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So I am getting ready to replace my worn out Goodyears and I'm moving up to 275's all around but should I go with 275/40/20 or 275/45/20?
 

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275/40/20 is the recommend size I was told, it's what I'm running and works just fine.
Thanks man! Do you know how big of a difference there is between 40's and 45's?
 

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Difference in how it looks, ride quality, performance?
Yep yep yep.... but I decided to go with the 40's. Don't want any risk of rubbing with the 45's. :grin2:
 

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Yep yep yep.... but I decided to go with the 40's. Don't want any risk of rubbing with the 45's. :grin2:
Looks: You'll hardly notice, they're slightly meatier than the stock 245s.

Ride: I bought a set of Continental EC DW in 275/40/20s and the ride is a lot quieter (less road crunch).

Performance: Excellent, my wheels haven't made a single squeak from a stop since I switched and wet traction improved significantly.
 

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A Guy
 

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So I am getting ready to replace my worn out Goodyears and I'm moving up to 275's all around but should I go with 275/40/20 or 275/45/20?
I installed a set of Nitto 275/45/20s last year and yes their an inch taller but they don't rub. I made the mistake and not ordered 40's but now it worked out great. That inch helps me clear the front chin spoiler when I pull into a parking space.
 

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I installed a set of Nitto 275/45/20s last year and yes their an inch taller but they don't rub. I made the mistake and not ordered 40's but now it worked out great. That inch helps me clear the front chin spoiler when I pull into a parking space.
How did it work out great when that extra inch knocked down your gearing significantly affecting your performance?
 

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How did it work out great when that extra inch knocked down your gearing significantly affecting your performance?
As I mentioned I ordered the wrong size tires but what worked out was that the inch increase now clears the curb. It keeps me from scraping the shin spoiler prolonging the life of it and not loosing it when the wife drives it and accidentally scrapes it on a curb.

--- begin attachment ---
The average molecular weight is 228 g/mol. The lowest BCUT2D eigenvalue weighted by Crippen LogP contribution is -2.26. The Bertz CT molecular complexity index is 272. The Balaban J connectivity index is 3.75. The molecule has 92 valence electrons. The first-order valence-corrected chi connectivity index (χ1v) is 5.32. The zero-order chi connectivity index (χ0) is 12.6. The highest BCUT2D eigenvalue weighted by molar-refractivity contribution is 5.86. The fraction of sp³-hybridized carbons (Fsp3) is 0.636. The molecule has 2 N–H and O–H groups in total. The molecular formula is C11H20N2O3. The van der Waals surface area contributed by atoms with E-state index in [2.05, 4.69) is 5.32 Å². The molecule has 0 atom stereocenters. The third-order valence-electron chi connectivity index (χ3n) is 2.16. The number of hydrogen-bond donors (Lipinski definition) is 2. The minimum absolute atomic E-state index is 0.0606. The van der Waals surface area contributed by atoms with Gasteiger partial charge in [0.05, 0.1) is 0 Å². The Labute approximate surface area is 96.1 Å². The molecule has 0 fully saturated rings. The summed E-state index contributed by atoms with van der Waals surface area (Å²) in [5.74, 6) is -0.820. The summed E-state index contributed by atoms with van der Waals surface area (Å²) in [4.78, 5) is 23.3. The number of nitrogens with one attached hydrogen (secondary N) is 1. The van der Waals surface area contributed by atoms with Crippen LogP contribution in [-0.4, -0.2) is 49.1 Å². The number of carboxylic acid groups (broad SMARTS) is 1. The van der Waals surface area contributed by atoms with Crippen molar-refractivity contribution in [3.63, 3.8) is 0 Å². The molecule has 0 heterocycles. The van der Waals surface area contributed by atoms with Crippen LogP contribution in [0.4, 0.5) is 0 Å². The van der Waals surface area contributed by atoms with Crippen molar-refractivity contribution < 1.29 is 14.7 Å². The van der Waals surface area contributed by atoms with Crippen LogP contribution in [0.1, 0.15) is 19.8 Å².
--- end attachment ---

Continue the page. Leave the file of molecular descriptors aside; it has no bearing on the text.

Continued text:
Then again tons's of upgrades are done to cars that don't necessarily equates to performance gain. Take my bike hitch. It adds 50lb but add convenience for transporting my bikes. Also as a last note to address performance which was your original quote. Yes the larger tire did add performance in the way of gas mileage on the highway.

The only vehicles which stand to benefit from a larger diameter tire are those produce more torque than they need to in order to maintain speed. This can include cars which have a final drive gear ratio optimized for acceleration (like sport package Civics and the Dodge Charger R/T), or Diesel trucks and cars that always produce torque in excess to drive speed (such as the Ford F-350 and Volkswagen TDi). Diesel-powered vehicles can almost always stand to benefit from a slightly larger tire, since their peak torque occurs practically at idle.

Again I admitted to ordering the wrong size tire and simply stated something positive of the outcome. Next time I'll order the 275/40/20 which by the way SPS likes going thru tires it won't be long. :wink3:
 

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It should be noted that generally, the first concern of changing tire diameters is the effects of the resulting speed error. Most guide lines recommend not exceeding 3% or so. The reason for this is the possible effects on the speedometer reading, the ABS brakes and possible effects on the shifting of an automatic transmission.
As shown on the Tire Calculation Sheet posted by "Guy", it shows that the size difference is +3.5%. So 3.5% in most cases still seems to to be acceptable for the concerns just mentioned.

As far as effects on gear ratio, I believe an increase in final ratio of 3.5% is insignificant.
 

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Made the same mistake. 245 45 on front 275 45 on rear. Kind of like the look.


Sent from my SM-G920V using Tapatalk
 

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I'd never notice unless someone pointed it out ;)

A Guy
 
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